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Teachers Brand Iran’s Ideological School Curricula ‘Dead End’ For Kids

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School teachers have claimed regime reforms have turned the country’s schools into “religious and military bases”.

In an interview with Khabar online on Monday, teachers expressed concern about the plans to “shift schools away from their primary function”, resulting in a “dead end” for children.

Teacher Mohammadreza Niknejad told Khabar Online that “authorities have failed in the education sector” as students do not accept today’s school teachings. Furthermore, he added that ideological and religious studies have taken over most of the content of the school curriculum, even science, causing students to lose interest in the subject.

In line with the government’s propaganda policies and the order of Supreme Leader Ali Khamenei the content of textbooks has changed in the last few years. In November, Reza Morad Sahraei, the Minister of Education, insisted on the need for gender-specific school curricula and confirmed changes in textbooks.

Teacher Mohammadreza Niknejad

Sahraei also stressed the Islamic Republic’s rejection of both the “Eastern perspective” and the feminist perspective, deeming the latter to be “deviant.” A second teacher, Narges Malekzadeh, also noted the role students played in last year’s protests and warned of future demonstrations: “If we do not maintain communication with students, they may become frustrated and protests may happen again.”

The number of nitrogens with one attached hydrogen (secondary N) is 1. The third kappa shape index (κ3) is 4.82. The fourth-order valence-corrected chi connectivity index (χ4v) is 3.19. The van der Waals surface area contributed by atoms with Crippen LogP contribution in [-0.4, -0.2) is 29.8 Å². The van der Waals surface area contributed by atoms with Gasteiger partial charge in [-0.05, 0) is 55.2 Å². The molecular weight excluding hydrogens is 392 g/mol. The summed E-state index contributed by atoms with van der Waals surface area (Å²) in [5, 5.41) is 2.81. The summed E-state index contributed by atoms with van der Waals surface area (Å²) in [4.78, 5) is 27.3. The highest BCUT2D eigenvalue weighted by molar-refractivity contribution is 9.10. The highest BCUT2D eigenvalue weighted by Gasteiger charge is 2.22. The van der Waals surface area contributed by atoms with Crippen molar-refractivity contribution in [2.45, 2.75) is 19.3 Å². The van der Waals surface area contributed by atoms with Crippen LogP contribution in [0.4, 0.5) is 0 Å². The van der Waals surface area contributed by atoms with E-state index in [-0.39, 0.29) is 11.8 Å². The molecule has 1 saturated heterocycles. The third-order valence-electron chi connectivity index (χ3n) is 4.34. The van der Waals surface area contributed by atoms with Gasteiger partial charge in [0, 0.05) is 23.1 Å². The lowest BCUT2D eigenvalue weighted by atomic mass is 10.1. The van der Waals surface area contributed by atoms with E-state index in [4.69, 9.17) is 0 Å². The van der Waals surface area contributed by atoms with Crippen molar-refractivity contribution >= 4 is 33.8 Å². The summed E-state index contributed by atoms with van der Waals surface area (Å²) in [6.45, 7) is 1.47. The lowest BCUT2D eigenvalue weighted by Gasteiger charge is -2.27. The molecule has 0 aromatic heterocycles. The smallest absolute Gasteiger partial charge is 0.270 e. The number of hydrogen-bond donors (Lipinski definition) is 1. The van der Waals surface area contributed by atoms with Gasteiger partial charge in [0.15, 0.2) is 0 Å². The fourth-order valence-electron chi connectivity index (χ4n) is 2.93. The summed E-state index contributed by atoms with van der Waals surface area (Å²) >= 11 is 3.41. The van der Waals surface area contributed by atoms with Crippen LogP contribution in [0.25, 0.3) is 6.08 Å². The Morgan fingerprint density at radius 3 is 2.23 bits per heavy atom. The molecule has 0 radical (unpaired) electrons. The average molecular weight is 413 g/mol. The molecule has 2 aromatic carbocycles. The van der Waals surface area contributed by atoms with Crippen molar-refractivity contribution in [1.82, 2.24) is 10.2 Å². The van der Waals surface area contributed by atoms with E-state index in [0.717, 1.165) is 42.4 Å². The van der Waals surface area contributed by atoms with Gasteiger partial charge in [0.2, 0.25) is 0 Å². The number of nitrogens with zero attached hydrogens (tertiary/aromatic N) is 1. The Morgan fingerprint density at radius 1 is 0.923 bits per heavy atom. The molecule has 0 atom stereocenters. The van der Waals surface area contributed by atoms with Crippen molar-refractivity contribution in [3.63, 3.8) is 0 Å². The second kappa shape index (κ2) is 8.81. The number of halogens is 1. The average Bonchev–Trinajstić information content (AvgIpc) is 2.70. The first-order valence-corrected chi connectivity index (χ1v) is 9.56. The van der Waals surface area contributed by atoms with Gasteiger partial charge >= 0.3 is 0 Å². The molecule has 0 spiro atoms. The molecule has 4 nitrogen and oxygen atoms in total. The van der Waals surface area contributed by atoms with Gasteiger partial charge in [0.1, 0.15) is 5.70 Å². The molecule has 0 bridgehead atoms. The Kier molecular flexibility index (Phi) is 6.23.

Teachers staged a mass demonstration since the government did not take any tangible measures to identify and pursue the perpetrators, or to explain what was happening to their terrified parents and students. According to Amnesty International’s report in April, since November 2022, thousands of schoolgirls have been poisoned and hospitalized in Iran. A trend that also continued at the beginning of this academic year.

In response to teachers’ and students’ protests, the government introduced a program of mass dismissals at schools known as the ‘purge’. A tightening of security was also implemented around teacher recruitment. There is now a six-month selection period for teachers in non-government schools, in addition to the standard 15 days.

Narges Malekzadeh

To compensate for the lost staff caused by the “purge”, the Education Ministry integrated religious teachers into the school system. Under a program called “Amin”, they recruited 21,000 seminary graduates to teach in 7 thousand schools. Ministers in President Ebrahim Raisi’s administration have praised the “revolutionary” nature of the education ministry. In September, it was reported that Iran’s Minister of Education had replaced over 20,000 principals.

The presence of religious teachers as part of the “Amin” program has become common at schools, however, students have a “negative attitude toward them and also they have a negative attitude towards students,” Malekzadeh explained.

In addition, the Education Ministry announced in December that seminary-affiliated schools will be established as part of the ministry’s “Mosque, School, and Home” initiative.

In October, Russian President Vladimir Putin announced his intention to open Russian schools in Iran, though questions remain as to the nature of the proposed curriculums and their place in Iran’s evermore religious Islamic curriculum.